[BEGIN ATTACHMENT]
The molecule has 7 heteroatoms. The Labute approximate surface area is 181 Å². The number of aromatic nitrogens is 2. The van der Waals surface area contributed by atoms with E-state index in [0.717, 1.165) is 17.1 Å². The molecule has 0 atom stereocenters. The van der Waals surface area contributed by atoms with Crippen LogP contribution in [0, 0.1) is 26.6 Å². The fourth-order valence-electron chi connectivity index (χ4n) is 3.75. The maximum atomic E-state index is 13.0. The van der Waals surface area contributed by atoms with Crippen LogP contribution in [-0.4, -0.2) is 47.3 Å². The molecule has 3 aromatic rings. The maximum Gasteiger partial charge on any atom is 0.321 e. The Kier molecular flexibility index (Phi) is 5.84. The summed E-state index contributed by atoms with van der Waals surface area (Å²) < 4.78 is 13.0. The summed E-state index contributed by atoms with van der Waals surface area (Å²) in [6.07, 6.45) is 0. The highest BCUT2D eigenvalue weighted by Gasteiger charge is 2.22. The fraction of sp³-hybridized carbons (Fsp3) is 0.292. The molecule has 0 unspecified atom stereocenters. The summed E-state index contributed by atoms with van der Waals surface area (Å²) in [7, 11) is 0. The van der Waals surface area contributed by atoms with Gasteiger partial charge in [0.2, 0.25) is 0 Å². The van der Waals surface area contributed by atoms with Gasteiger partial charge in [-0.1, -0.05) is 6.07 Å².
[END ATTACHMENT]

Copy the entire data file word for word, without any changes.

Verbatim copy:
The molecule has 7 heteroatoms. The Labute approximate surface area is 181 Å². The number of aromatic nitrogens is 2. The van der Waals surface area contributed by atoms with E-state index in [0.717, 1.165) is 17.1 Å². The molecule has 0 atom stereocenters. The van der Waals surface area contributed by atoms with Crippen LogP contribution in [0, 0.1) is 26.6 Å². The fourth-order valence-electron chi connectivity index (χ4n) is 3.75. The maximum atomic E-state index is 13.0. The van der Waals surface area contributed by atoms with Crippen LogP contribution in [-0.4, -0.2) is 47.3 Å². The molecule has 3 aromatic rings. The maximum Gasteiger partial charge on any atom is 0.321 e. The Kier molecular flexibility index (Phi) is 5.84. The summed E-state index contributed by atoms with van der Waals surface area (Å²) < 4.78 is 13.0. The summed E-state index contributed by atoms with van der Waals surface area (Å²) in [6.07, 6.45) is 0. The highest BCUT2D eigenvalue weighted by Gasteiger charge is 2.22. The fraction of sp³-hybridized carbons (Fsp3) is 0.292. The molecule has 0 unspecified atom stereocenters. The summed E-state index contributed by atoms with van der Waals surface area (Å²) in [7, 11) is 0. The van der Waals surface area contributed by atoms with Gasteiger partial charge in [0.2, 0.25) is 0 Å². The van der Waals surface area contributed by atoms with Gasteiger partial charge in [-0.1, -0.05) is 6.07 Å².